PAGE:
Some stereotypic behaviors in rhesus macaques (Macaca mulatta) are correlated with both perseveration and the ability to cope with acute stressors

Ori Pomerantz*, Annika Paukner, Joseph Terkel

*Corresponding author for this work

Research output: Contribution to journalArticlepeer-review


The most prevalent sub-group of abnormal repetitive behaviors among captive animals is that of stereotypies. Previous studies have demonstrated some resemblance between stereotypy in captive animals and in humans, including the involvement of neurological malfunctions that lead to the expression of stereotypies. This malfunction can be evaluated through the use of neuropsychological tasks that assess perseveration as implying a failure of the basal ganglia (BG) to operate properly. Other studies, in contrast, have suggested that stereotypies are the product of neurologically intact individuals reacting to the abnormal nature of their surroundings, and are possibly characterized by an adaptive feature that enables the subject to cope with such adversity. Employing neuropsychological tests and also measuring the levels of fecal corticoids in captive rhesus macaques, we tested the hypothesis that stereotypies are related both to brain pathology and to a coping mechanism with stress, resembling accounts by autistic individuals exhibiting basal ganglia malfunction, and who report a sense of relief when performing stereotypies. Self-directed and fine-motor stereotypies exhibited by the monkeys were positively correlated with perseveration, suggesting BG malfunction; while self-directed stereotypies were also negatively correlated with an increase in fecal corticoids following a stress challenge, suggesting a related coping mechanism. We therefore suggest that not all repetitive, unvarying, and apparently functionless behaviors should be regarded as one homogeneous group of stereotypic behaviors; and that, reflecting reports from autistic individuals, self-directed stereotypies in captive rhesus monkeys are related both to brain pathology, and to an adaptive mechanism that allows those that express them to better cope with acute stressors.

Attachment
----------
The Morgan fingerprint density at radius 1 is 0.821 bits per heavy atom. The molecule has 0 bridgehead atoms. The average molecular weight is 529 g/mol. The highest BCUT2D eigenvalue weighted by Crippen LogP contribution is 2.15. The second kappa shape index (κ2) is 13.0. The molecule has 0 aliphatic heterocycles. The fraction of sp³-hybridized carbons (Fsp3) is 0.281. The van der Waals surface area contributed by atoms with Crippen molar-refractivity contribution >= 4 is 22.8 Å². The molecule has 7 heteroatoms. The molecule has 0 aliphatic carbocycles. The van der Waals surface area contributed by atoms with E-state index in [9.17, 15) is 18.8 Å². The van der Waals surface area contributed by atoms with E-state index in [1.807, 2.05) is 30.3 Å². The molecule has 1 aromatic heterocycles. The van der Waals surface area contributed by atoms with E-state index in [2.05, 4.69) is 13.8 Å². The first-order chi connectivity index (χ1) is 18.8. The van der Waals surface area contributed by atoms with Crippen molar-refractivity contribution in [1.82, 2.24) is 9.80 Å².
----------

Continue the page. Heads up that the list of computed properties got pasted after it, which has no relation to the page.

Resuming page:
Original languageEnglish
Pages (from-to)274-280
Number of pages7
JournalBehavioural Brain Research
Issue number1
StatePublished - 21 Apr 2012


  • Basal ganglia
  • Coping hypothesis
  • Perseveration
  • Psychological welfare
  • Stereotypic behavior


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